Bram Stoker's 'De Morgan'

 Today marks the 100th anniversary of Bram Stoker’s death.

Although best known as the author of ‘Dracula’, Stoker was a keen theatre enthusiast and during his career worked as a personal assistant to actor Henry Irving and, later, as business manager of the Lyceum Theatre. He was also part of the literary staff of the Daily Telegraph, and had a strong interest in science, medicine and the occult. Here at the De Morgan Foundation, we know Stoker as one of the lucky few who had the chance to interview the quiet and reserved William De Morgan.                                                               

The article, ‘The Work of William De Morgan’ by Bram Stoker, featured in the July 1908 issue of ‘World’s Work’. Although not a certainty, the fondness of Stoker’s words and the ease with which the introverted William reveals details of his life and work suggests that he and Stoker may have been friends. The article focuses on William’s reflections on his foray into writing, which began with his novel ‘Joseph Vance’, published in 1906. When Stoker asks about his methods of character creation, William offers a fascinating reply:


Bram Stoker in 1906


The process is a sort of nebulous idea, with a concrete heart somewhere in the mist. A heart which can from the first illuminate in some degree and which can beat in time and grow more and more and more vital; till at last it emerges from the mist. And then, strangely enough, you are not astonished when you find that the creature which has newly declared itself is a friend of your lifetime, of your dreams. When this point is reached the characters often act and even speak for themselves. At times it seems as if one can almost hear their very words.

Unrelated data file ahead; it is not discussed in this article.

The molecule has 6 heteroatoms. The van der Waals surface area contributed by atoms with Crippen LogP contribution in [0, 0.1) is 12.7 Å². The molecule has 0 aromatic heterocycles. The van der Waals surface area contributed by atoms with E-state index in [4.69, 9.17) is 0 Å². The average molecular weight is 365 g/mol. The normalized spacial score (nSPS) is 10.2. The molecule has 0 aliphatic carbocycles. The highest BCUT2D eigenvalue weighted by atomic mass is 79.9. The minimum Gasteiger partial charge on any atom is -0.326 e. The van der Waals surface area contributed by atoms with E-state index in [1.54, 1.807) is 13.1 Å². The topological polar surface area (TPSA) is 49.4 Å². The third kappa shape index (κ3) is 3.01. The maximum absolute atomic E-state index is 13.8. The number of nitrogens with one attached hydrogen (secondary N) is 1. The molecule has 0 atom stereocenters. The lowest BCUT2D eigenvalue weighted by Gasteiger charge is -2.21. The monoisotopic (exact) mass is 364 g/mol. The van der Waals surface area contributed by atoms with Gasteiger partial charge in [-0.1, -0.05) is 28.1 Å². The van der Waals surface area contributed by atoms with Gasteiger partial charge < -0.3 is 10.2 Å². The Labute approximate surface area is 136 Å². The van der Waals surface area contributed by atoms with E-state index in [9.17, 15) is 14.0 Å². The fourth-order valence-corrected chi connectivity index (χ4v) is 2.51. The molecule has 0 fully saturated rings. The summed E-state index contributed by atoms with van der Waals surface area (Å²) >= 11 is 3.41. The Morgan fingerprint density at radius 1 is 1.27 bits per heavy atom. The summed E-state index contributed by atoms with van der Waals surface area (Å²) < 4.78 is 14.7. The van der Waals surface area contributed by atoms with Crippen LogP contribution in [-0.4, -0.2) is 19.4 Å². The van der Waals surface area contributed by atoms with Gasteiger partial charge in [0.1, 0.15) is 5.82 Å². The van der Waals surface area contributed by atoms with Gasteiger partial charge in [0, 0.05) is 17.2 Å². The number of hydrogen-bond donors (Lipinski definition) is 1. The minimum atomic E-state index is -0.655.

William seems to come alive with enthusiasm at the mention of his experiments as an inventor. William created a refining sieve and a smoke-consuming firegrate, both beneficial to his pottery work, yet he speaks most vividly about his invention of a duplex gearing for a bicycle. He even leads Stoker to his garden shed to show off his complex system of gears and rubber bags; Stoker seems suitably impressed:

It is a really admirable scheme, and I think it must yet come into use.

William let his patent lapse and decided to turn his attention to writing, but he clearly retained a pride in his various inventions.

Curiously, Stoker dedicates a paragraph to describing the shape of De Morgan’s head, demonstrating a typically Victorian interest in phrenology, particularly noting William’s “bumps of imagination” across his forehead. Considering also the references to palmistry, it raises the question of whether Stoker shared De Morgan’s fascination with spiritualism.


                                                                        William De Morgan and his forehead

William’s responses to questions are often as elaborate and intricate as his ceramic designs, and Stoker exhibits admiration for him and his “works of supreme and elaborate beauty”. Though this article reveals more of De Morgan’s character than Stoker’s, it is nevertheless a fascinating read, and particularly apt for today, the centenary of Stoker’s death.


Emma Coleman, Museum Officer